The one thing going up? Down rounds.
The market is improving. But the environment remains tough And deal terms are getting tougher.
Should your terms get tougher too? In short, is it time to get medieval to protect yourself?
Some investors think if you can, you should. You’re a capitalist, not an ATM. Maybe you have a strategic rationale for some of your investments. But your reason for being, is to make money. (That’s true even if you’re a CVC – CVCs have a much better chance of weathering CVC cycles if they’re generating returns.) Why shouldn’t you get the best, most aggressive terms that the market will bear?
- Increase the liquidation multiple on your new investment. In good times, the liquidation preference is 1x. If the company is sold, you get 1x your investment back, before junior securities gets paid. When companies are struggling to raise capital, some investors will push the liquidation preference higher, to 2x, maybe more.
- Participating preferred. In good times, you get preferred stock. When companies are struggling, some investors will push to get participating preferred stock. This gives the holder additional proceeds, on top of their liquidation preference, before converting into common shares – even where the proceeds on sale are above the total amount of investment in the company. Participating preferred gets to “double dip.” Even George Costanza knows that isn’t cool.
- Get ratchet. No, not that kind of ratchet. Full ratchet. In good times, you may use a “weighted average” formula that protects you if money subsequently comes in at a lower valuation. When companies are struggling, some investors may force them to accept the dreaded “full ratchet” formula. This gives the investor the ability to adjust their valuation to match the pricing of any down round – even if it’s for very modest total dollars.
- Go pay to play. In good times, this doesn’t fly. But when companies are struggling, some investors will force the hand of other existing investors by wiping them out if they don’t put in new money.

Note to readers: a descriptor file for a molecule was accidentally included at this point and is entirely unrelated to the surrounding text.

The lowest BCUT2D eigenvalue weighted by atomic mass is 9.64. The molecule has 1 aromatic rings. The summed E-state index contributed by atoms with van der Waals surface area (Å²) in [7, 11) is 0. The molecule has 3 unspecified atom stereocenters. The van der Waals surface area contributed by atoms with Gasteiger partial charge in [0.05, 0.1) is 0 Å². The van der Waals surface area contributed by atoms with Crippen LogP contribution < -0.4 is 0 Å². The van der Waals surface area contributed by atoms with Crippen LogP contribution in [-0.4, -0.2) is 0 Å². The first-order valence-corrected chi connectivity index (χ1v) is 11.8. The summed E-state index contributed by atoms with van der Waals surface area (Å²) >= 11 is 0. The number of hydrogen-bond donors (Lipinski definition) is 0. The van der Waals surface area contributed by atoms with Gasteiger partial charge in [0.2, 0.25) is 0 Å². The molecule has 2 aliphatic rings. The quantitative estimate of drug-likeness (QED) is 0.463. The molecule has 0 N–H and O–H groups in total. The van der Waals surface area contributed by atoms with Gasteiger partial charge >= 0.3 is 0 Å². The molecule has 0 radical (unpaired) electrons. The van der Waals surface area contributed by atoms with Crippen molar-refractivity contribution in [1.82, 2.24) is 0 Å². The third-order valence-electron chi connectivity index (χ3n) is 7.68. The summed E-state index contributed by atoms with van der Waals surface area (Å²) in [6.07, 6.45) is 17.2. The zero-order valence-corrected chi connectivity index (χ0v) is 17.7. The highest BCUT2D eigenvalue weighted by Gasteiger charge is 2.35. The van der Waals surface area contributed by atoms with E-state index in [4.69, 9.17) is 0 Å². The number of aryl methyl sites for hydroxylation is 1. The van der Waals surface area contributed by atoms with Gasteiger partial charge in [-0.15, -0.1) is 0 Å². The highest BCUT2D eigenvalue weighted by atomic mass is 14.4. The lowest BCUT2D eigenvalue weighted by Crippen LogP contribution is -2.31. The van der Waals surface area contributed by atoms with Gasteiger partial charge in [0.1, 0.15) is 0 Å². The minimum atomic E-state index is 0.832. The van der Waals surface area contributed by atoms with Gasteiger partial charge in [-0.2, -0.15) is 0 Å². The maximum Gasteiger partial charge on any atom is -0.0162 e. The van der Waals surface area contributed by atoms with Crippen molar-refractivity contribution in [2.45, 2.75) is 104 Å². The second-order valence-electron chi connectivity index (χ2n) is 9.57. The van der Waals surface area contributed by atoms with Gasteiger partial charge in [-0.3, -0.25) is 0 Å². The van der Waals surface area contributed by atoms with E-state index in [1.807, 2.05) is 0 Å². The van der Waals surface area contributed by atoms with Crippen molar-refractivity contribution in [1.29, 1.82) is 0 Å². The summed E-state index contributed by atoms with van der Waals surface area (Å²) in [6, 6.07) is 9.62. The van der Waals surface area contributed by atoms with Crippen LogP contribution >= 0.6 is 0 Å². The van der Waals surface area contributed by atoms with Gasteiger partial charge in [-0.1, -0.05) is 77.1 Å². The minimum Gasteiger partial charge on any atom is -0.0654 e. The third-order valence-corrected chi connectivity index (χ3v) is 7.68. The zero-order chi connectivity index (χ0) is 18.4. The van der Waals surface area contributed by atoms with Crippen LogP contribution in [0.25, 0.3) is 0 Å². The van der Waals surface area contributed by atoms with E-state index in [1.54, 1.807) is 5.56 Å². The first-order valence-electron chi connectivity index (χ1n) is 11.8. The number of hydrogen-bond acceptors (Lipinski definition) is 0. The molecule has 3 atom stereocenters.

The VC market has been kicked in the teeth over the last 3 quarters. And use of aggressive measures went up.
Pay to play is up seven-fold (though still small in absolute numbers.) Participating preferred more than doubled in Q1 2023, appearing in 16% of deals, though it has settled back to closer to historical norms of 6-8% of deals. So, you can get aggressive terms (at least for challenged companies).
But should you?
Our take? We’re capitalists too. Our entire business is advising institutional LPs on optimizing their private investments, and in some cases we manage their portfolios outright. We understand that there are valid reasons to consider getting aggressive. They punish – perhaps fairly – “free rider” investors who might otherwise be content to sit tight while other investors stick their necks out and put in fresh capital to keep a company afloat. And they may ultimately be required to attract new money at all.
But our belief: life is long.
We’re not in business to extract the last drop of blood from the stone to get a short term win, at the expense of a long term win.
Deal structure considerations are highly situation-specific. So we won’t paint with too broad a brush and say that we never use aggressive terms. But our focus is on helping the investors we advise not only optimize their returns, but also to be a sought-after partner for investees and investors.
That’s the long term win. We believe it will ultimately deliver greater financial returns over the long haul, by allowing us to attract the highest-quality portfolio companies to invest in; and investor syndicates to invest with.
Aggressive terms like these are euphemistically called “structured” terms. They’re less euphemistically called “dirty” (even by some of the biggest players in VC.) And dirty terms can leave a dirty taste.
They may poison relationships with investors on the receiving end of a pay to play round. They may wipe out founders whose equity is deeply underwater. (And we’re depending upon those founders to create value.) They may force a company to sell or go public before they’re ready, to untangle a thicket of preferences on the cap table. And they may create bad optics for later investors, because they suggest that the company has been in a distressed state and that elbows were swinging in the boardroom.
So we use dirty terms very sparingly.
We’re focused on the long term win.
And going medieval, in our view, is usually a short term win – if it’s a win at all.